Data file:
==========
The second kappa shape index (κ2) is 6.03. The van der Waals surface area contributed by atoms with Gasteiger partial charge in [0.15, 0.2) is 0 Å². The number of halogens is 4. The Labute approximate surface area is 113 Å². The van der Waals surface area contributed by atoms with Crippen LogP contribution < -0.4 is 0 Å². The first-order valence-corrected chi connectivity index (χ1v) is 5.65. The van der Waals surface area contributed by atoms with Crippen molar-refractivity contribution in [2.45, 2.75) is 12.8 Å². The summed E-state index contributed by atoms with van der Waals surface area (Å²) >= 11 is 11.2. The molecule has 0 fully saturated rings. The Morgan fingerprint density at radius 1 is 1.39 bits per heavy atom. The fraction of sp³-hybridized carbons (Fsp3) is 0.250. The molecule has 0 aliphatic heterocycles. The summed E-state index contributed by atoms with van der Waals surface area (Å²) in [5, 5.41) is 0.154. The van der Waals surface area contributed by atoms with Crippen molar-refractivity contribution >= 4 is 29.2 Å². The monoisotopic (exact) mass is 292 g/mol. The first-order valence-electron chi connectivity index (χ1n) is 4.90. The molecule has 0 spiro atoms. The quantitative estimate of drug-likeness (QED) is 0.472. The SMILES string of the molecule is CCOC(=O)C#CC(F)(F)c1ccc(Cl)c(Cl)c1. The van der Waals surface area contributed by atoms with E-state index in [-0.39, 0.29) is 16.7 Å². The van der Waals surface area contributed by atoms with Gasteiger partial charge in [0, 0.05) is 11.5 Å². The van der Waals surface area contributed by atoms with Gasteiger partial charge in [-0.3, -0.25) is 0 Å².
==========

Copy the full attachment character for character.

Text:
The second kappa shape index (κ2) is 6.03. The van der Waals surface area contributed by atoms with Gasteiger partial charge in [0.15, 0.2) is 0 Å². The number of halogens is 4. The Labute approximate surface area is 113 Å². The van der Waals surface area contributed by atoms with Crippen LogP contribution < -0.4 is 0 Å². The first-order valence-corrected chi connectivity index (χ1v) is 5.65. The van der Waals surface area contributed by atoms with Crippen molar-refractivity contribution in [2.45, 2.75) is 12.8 Å². The summed E-state index contributed by atoms with van der Waals surface area (Å²) >= 11 is 11.2. The molecule has 0 fully saturated rings. The Morgan fingerprint density at radius 1 is 1.39 bits per heavy atom. The fraction of sp³-hybridized carbons (Fsp3) is 0.250. The molecule has 0 aliphatic heterocycles. The summed E-state index contributed by atoms with van der Waals surface area (Å²) in [5, 5.41) is 0.154. The van der Waals surface area contributed by atoms with Crippen molar-refractivity contribution >= 4 is 29.2 Å². The monoisotopic (exact) mass is 292 g/mol. The first-order valence-electron chi connectivity index (χ1n) is 4.90. The molecule has 0 spiro atoms. The quantitative estimate of drug-likeness (QED) is 0.472. The SMILES string of the molecule is CCOC(=O)C#CC(F)(F)c1ccc(Cl)c(Cl)c1. The van der Waals surface area contributed by atoms with E-state index in [-0.39, 0.29) is 16.7 Å². The van der Waals surface area contributed by atoms with Gasteiger partial charge in [0, 0.05) is 11.5 Å². The van der Waals surface area contributed by atoms with Gasteiger partial charge in [-0.3, -0.25) is 0 Å².